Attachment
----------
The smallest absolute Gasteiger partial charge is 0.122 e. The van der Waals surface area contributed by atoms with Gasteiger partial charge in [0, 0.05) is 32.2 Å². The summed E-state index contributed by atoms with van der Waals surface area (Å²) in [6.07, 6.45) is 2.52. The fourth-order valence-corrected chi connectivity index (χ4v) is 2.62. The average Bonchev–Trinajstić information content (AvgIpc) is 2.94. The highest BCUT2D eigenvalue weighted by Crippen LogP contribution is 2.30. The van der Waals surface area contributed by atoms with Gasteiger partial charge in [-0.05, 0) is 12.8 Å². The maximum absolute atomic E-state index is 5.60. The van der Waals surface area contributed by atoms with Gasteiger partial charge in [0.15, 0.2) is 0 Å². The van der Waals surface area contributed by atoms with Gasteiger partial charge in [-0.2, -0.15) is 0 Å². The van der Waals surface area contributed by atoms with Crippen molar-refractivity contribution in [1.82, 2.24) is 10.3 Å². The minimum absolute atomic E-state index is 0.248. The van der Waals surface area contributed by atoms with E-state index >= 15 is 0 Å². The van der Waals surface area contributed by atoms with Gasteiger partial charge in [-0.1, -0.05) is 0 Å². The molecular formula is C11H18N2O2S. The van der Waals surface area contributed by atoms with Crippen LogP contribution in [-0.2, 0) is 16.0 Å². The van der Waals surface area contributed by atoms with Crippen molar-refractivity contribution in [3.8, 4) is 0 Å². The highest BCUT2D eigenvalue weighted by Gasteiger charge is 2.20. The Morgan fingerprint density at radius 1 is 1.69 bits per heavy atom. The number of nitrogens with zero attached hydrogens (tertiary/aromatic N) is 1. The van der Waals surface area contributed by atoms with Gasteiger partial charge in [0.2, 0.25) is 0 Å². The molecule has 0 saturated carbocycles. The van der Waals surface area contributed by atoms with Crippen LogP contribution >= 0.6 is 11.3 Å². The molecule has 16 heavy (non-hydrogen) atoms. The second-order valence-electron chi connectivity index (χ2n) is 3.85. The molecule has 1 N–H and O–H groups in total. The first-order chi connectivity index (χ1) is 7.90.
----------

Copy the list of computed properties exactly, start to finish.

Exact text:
The smallest absolute Gasteiger partial charge is 0.122 e. The van der Waals surface area contributed by atoms with Gasteiger partial charge in [0, 0.05) is 32.2 Å². The summed E-state index contributed by atoms with van der Waals surface area (Å²) in [6.07, 6.45) is 2.52. The fourth-order valence-corrected chi connectivity index (χ4v) is 2.62. The average Bonchev–Trinajstić information content (AvgIpc) is 2.94. The highest BCUT2D eigenvalue weighted by Crippen LogP contribution is 2.30. The van der Waals surface area contributed by atoms with Gasteiger partial charge in [-0.05, 0) is 12.8 Å². The maximum absolute atomic E-state index is 5.60. The van der Waals surface area contributed by atoms with Gasteiger partial charge in [0.15, 0.2) is 0 Å². The van der Waals surface area contributed by atoms with Gasteiger partial charge in [-0.2, -0.15) is 0 Å². The van der Waals surface area contributed by atoms with Crippen molar-refractivity contribution in [1.82, 2.24) is 10.3 Å². The minimum absolute atomic E-state index is 0.248. The van der Waals surface area contributed by atoms with E-state index >= 15 is 0 Å². The van der Waals surface area contributed by atoms with Gasteiger partial charge in [-0.1, -0.05) is 0 Å². The molecular formula is C11H18N2O2S. The van der Waals surface area contributed by atoms with Crippen LogP contribution in [-0.2, 0) is 16.0 Å². The van der Waals surface area contributed by atoms with Crippen molar-refractivity contribution in [3.8, 4) is 0 Å². The highest BCUT2D eigenvalue weighted by Gasteiger charge is 2.20. The Morgan fingerprint density at radius 1 is 1.69 bits per heavy atom. The number of nitrogens with zero attached hydrogens (tertiary/aromatic N) is 1. The van der Waals surface area contributed by atoms with Gasteiger partial charge in [0.2, 0.25) is 0 Å². The molecule has 0 saturated carbocycles. The van der Waals surface area contributed by atoms with Crippen LogP contribution >= 0.6 is 11.3 Å². The molecule has 16 heavy (non-hydrogen) atoms. The second-order valence-electron chi connectivity index (χ2n) is 3.85. The molecule has 1 N–H and O–H groups in total. The first-order chi connectivity index (χ1) is 7.90.